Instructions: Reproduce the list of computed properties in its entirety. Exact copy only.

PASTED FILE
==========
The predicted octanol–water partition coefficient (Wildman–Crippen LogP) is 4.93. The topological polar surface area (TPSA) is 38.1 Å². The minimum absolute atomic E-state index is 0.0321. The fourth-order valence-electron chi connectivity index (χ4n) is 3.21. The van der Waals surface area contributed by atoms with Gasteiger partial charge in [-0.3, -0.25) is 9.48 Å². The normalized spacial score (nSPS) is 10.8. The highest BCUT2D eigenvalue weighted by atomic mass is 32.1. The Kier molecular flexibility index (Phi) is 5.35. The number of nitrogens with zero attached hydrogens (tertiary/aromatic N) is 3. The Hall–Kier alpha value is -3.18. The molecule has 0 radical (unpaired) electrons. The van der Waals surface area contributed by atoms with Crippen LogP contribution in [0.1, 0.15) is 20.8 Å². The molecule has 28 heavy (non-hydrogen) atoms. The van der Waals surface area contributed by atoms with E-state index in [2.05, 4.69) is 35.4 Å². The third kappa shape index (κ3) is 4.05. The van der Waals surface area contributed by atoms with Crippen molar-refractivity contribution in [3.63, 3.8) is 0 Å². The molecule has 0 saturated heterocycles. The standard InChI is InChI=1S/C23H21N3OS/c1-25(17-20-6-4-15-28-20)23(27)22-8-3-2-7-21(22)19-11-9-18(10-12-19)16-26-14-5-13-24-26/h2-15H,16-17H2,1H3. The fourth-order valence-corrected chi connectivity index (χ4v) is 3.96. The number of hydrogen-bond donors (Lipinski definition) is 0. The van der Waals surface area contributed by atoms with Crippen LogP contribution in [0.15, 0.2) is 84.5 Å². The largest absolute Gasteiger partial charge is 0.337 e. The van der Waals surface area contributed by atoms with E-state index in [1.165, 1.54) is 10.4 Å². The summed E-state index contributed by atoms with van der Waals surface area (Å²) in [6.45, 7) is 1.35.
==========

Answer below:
The predicted octanol–water partition coefficient (Wildman–Crippen LogP) is 4.93. The topological polar surface area (TPSA) is 38.1 Å². The minimum absolute atomic E-state index is 0.0321. The fourth-order valence-electron chi connectivity index (χ4n) is 3.21. The van der Waals surface area contributed by atoms with Gasteiger partial charge in [-0.3, -0.25) is 9.48 Å². The normalized spacial score (nSPS) is 10.8. The highest BCUT2D eigenvalue weighted by atomic mass is 32.1. The Kier molecular flexibility index (Phi) is 5.35. The number of nitrogens with zero attached hydrogens (tertiary/aromatic N) is 3. The Hall–Kier alpha value is -3.18. The molecule has 0 radical (unpaired) electrons. The van der Waals surface area contributed by atoms with Crippen LogP contribution in [0.1, 0.15) is 20.8 Å². The molecule has 28 heavy (non-hydrogen) atoms. The van der Waals surface area contributed by atoms with E-state index in [2.05, 4.69) is 35.4 Å². The third kappa shape index (κ3) is 4.05. The van der Waals surface area contributed by atoms with Crippen molar-refractivity contribution in [3.63, 3.8) is 0 Å². The molecule has 0 saturated heterocycles. The standard InChI is InChI=1S/C23H21N3OS/c1-25(17-20-6-4-15-28-20)23(27)22-8-3-2-7-21(22)19-11-9-18(10-12-19)16-26-14-5-13-24-26/h2-15H,16-17H2,1H3. The fourth-order valence-corrected chi connectivity index (χ4v) is 3.96. The number of hydrogen-bond donors (Lipinski definition) is 0. The van der Waals surface area contributed by atoms with Crippen LogP contribution in [0.15, 0.2) is 84.5 Å². The largest absolute Gasteiger partial charge is 0.337 e. The van der Waals surface area contributed by atoms with E-state index in [1.165, 1.54) is 10.4 Å². The summed E-state index contributed by atoms with van der Waals surface area (Å²) in [6.45, 7) is 1.35.